Especially your best friends?

Consensus: Sweet, small, and rather melancholy, Lovesong is a heartfelt tale of actual love and possible romance, but also allows for Malone and Keough to rise above the already-solid material.

7.5 / 10

It’s love, right? So cheer up a bit.

Photos Courtesy of: Strand Releasing

Twin Peaks: Fire Walk with Me (1992)

As not seen on TV.

In the small, relatively folksy town of Deerfield, Washington, FBI Agent Desmond (Chris Isaak) inexplicably disappears while hunting for the man who murdered a teen girl. And although the killer is never found, Agent Dale Cooper (Kyle MacLachlan), after experiencing all sorts of crazy dark visions and supernatural encounters, actually predicts that whoever did such a murder, will do another, and very soon. He’s right, because somewhere in the small, relatively folksy town of Twin Peaks, a high school girl named Laura Palmer (Sheryl Lee), will soon mate the same fate, however, she obviously doesn’t know. Instead, she spends most of her last days alive, hanging with friends, whoring herself out to dirt-bags, doing coke, and oh yeah, being pestered by her sometimes sadistic father (Ray Wise), who may, or may not, have more sinister intentions in his head.

Fire Walk with Me is obviously the perfect movie for fans of the TV show. It doesn’t just set everything up in a perfect little bow that we came to know and expect from the show, but actually makes the show, in ways, better. For instance, Fire Walk with Me, being that it’s movie, allows for David Lynch to unleash his darkest, meanest and cruelest tendencies, unlike anything he’s ever tried to do before, whereas with the show, it’s a lot more silly, odd, and well, somewhat light. Of course, the show has its dark moments, but when it comes to which piece is the darker, meaner of the two, Fire Walk with Me absolutely takes the cake.

Poor Laura. Someone give her a hug.

That said, it’s also one of Lynch’s lesser appreciated movies because, well, it’s not exactly that much of a mind-trick.

There are bits and pieces of it where Lynch loses control of reality and lets his freak-flag fly, but mostly, it’s actually subdued, so that he can make way for more time with Laura, these characters, and the awful situation that she’s in, all leading up to her death. It’s actually a pretty brave decision on the part of Lynch, who doesn’t just seem like he’s trying to tell the story that we spent nearly two seasons of episodes trying to know more and more about, but also get down deeper into the myth and the idea of Twin Peaks, in that the bright, sometimes shiny little town by the woods, while pretty on the outside, is also pretty dark, screwed-up, and ugly.

Really, really ugly.

But still, that’s why Fire Walk with Me, while definitely a flawed movie, still hits hard; it’s unrelenting and brutal, but it also comes from a soft spot in Lynch’s heart, clearly. While he’s not against showing these characters getting down and dirty with life, he also knows that there’s something about them that he feels for and sympathizes with. Mostly in the case of Laura, he understands that she has a rough life and doesn’t want her story to go unnoticed, which makes it a slight bit traumatizing to see just where her story goes and leads up to, even though yeah, we all know where it’s going.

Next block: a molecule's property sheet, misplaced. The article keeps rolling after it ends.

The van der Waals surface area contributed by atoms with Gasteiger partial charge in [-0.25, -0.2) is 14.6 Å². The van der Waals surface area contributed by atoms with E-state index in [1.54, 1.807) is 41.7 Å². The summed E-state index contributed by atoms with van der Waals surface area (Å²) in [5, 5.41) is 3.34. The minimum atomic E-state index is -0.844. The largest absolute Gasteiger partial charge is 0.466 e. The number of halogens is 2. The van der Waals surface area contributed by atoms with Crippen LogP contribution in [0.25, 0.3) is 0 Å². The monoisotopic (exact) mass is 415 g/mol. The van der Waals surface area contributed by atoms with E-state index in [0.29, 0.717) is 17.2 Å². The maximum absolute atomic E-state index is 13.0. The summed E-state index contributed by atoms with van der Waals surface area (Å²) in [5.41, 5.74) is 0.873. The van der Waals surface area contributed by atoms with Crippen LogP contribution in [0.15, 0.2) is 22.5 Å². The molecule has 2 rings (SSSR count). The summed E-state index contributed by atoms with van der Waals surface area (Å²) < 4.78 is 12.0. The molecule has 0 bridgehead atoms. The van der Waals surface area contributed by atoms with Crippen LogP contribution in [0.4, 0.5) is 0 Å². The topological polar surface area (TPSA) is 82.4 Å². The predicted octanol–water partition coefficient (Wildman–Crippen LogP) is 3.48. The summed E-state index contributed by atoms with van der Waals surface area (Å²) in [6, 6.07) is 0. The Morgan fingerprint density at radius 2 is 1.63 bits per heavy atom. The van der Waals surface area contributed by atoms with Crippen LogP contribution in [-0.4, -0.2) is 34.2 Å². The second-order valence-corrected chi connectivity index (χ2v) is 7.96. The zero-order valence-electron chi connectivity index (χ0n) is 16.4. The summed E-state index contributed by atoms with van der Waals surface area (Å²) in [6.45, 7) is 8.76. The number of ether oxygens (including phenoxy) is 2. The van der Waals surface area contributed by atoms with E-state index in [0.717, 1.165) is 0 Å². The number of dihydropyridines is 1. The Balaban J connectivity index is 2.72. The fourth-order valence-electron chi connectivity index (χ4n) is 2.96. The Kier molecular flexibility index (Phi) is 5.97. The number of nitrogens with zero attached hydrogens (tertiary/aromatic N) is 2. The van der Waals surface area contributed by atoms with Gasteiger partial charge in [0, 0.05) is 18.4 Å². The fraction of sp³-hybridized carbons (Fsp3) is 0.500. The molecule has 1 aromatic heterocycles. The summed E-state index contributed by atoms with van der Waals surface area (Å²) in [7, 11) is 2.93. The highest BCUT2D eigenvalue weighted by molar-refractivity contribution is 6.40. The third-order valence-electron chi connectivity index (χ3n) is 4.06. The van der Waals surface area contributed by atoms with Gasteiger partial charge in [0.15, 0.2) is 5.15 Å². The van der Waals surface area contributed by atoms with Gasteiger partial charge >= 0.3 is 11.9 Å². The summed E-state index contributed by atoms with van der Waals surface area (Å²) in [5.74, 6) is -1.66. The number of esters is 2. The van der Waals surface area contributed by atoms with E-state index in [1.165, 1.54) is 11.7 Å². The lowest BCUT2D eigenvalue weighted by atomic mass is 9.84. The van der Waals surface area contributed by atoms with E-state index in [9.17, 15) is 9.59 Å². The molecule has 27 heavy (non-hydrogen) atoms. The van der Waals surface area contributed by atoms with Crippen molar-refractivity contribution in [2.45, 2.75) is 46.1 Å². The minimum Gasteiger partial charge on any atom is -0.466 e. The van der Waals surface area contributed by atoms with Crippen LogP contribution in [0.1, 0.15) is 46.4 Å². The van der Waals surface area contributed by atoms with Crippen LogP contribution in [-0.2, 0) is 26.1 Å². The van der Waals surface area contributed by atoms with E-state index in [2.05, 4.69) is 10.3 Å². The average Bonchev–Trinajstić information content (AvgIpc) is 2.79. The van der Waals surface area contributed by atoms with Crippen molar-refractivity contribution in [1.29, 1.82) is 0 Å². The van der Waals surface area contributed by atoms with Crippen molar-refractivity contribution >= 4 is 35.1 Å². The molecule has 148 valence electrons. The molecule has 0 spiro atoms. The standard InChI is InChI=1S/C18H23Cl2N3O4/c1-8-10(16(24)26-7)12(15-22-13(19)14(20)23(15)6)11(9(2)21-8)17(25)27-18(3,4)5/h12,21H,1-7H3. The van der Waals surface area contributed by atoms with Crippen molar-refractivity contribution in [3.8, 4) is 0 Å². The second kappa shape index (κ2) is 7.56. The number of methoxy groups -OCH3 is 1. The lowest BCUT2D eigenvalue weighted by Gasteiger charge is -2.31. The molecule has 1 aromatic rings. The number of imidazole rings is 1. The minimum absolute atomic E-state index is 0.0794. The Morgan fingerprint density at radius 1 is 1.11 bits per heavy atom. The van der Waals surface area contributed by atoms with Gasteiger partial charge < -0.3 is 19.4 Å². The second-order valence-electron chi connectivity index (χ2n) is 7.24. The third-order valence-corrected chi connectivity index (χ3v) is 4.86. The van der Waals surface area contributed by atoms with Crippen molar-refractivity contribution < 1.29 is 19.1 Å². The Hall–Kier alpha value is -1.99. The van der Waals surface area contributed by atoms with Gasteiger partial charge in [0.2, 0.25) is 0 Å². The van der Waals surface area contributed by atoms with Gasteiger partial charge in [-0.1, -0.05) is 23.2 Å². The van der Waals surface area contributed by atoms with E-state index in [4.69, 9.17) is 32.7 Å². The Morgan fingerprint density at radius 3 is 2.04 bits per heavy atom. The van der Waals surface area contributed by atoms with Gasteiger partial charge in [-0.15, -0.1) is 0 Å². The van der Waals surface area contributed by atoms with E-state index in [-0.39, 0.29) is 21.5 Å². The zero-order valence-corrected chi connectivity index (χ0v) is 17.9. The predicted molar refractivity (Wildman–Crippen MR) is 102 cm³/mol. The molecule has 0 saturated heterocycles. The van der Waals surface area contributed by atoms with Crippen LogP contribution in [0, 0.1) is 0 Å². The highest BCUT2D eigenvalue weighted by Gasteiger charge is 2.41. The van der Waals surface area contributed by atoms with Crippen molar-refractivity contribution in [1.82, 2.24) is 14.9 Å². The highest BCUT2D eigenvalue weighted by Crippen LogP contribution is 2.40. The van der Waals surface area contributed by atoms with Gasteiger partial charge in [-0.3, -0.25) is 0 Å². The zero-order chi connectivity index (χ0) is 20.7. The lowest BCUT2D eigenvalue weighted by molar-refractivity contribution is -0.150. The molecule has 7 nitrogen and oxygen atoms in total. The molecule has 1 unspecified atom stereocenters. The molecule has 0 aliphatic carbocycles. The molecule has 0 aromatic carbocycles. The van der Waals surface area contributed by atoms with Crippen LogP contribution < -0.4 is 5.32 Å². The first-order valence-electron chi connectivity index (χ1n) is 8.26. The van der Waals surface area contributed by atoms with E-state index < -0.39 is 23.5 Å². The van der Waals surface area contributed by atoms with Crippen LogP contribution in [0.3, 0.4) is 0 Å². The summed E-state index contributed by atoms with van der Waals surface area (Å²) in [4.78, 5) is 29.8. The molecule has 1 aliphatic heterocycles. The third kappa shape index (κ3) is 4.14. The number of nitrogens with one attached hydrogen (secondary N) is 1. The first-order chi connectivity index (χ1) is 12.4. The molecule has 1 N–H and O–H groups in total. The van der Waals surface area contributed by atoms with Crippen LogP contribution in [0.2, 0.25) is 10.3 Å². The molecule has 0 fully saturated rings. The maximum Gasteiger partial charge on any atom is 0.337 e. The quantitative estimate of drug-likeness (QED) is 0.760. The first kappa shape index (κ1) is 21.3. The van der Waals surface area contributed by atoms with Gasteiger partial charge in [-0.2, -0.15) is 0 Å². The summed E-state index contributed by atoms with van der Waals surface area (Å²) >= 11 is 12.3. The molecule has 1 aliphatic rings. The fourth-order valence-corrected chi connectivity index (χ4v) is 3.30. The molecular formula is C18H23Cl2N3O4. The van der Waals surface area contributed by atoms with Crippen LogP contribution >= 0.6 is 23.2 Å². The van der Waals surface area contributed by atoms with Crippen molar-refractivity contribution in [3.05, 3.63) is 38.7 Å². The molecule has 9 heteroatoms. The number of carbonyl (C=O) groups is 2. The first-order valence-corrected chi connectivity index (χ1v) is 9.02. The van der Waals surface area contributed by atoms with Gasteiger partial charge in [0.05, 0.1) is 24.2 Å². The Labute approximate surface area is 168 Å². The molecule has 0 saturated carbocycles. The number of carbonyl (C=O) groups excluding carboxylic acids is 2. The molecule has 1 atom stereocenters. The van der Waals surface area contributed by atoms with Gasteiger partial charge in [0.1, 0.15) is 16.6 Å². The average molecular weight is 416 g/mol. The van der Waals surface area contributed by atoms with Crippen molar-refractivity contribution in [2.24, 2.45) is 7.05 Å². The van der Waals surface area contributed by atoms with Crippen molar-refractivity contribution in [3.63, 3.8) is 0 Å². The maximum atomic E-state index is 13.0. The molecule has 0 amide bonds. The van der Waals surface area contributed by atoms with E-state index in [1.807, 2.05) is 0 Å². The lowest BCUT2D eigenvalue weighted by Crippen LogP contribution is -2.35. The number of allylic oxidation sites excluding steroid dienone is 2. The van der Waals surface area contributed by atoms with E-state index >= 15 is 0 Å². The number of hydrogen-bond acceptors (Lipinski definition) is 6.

And really, Fire Walk with Me works perfectly if you know Twin Peaks, the show, sort of love it, and accept it for all that it is. If you hadn’t seen the show, there’s sort of no point to seeing this; there’s one too many threads, call-backs and references that just work way better if you already have previous knowledge. Hell, even the few times that the movie does try to go back make a mention of the show, it’s a little sloppy.

Uh, what?

For example, Agent Cooper does show up here and there, every so often, but it’s so random and unnecessary, it just feels dumb. Same goes for an odd appearance by David Bowie, who literally bumbles his way through three minutes, and Kiefer Sutherland and Chris Isaak’s cop characters, who honestly don’t serve much of a purpose to the overall story. They’re all just added-on threads to a story that’s honestly kind of thin in the first place.

The only one who really matters here the most is Sheryl Lee’s Laura Palmer.

Lee, with a face that any camera could fall in love with, takes over every scene she has here, with sheer heartbreak and sadness, that she makes the movie better, just by showing up and giving it her all. While she was on the show and still great, she was playing two different characters, essentially – as the living, breathing, sexing, and snorting Laura Palmer, Lee is terrific. You feel for her every second, even when the movie seems to lose all control. Because, in a way, she has too, and it’s why it’s all the more tragic of a watch.

It almost makes you wish that she was in the show more. Something we’ll finally be able to see, hopefully with the show back, in all its glory.

Or maybe you. Never freakin’ know with David Lynch.

Consensus: Even though it’s got some random and weird issues, Fire Walk with Me is still a perfect tribute to those who loved the show, and also want to explore the darker side of the tale.

8.5 / 10

Fun times.

Photos Courtesy of: Indiewire

Risk (2017)

What’s up with all these hacker-bros and sex?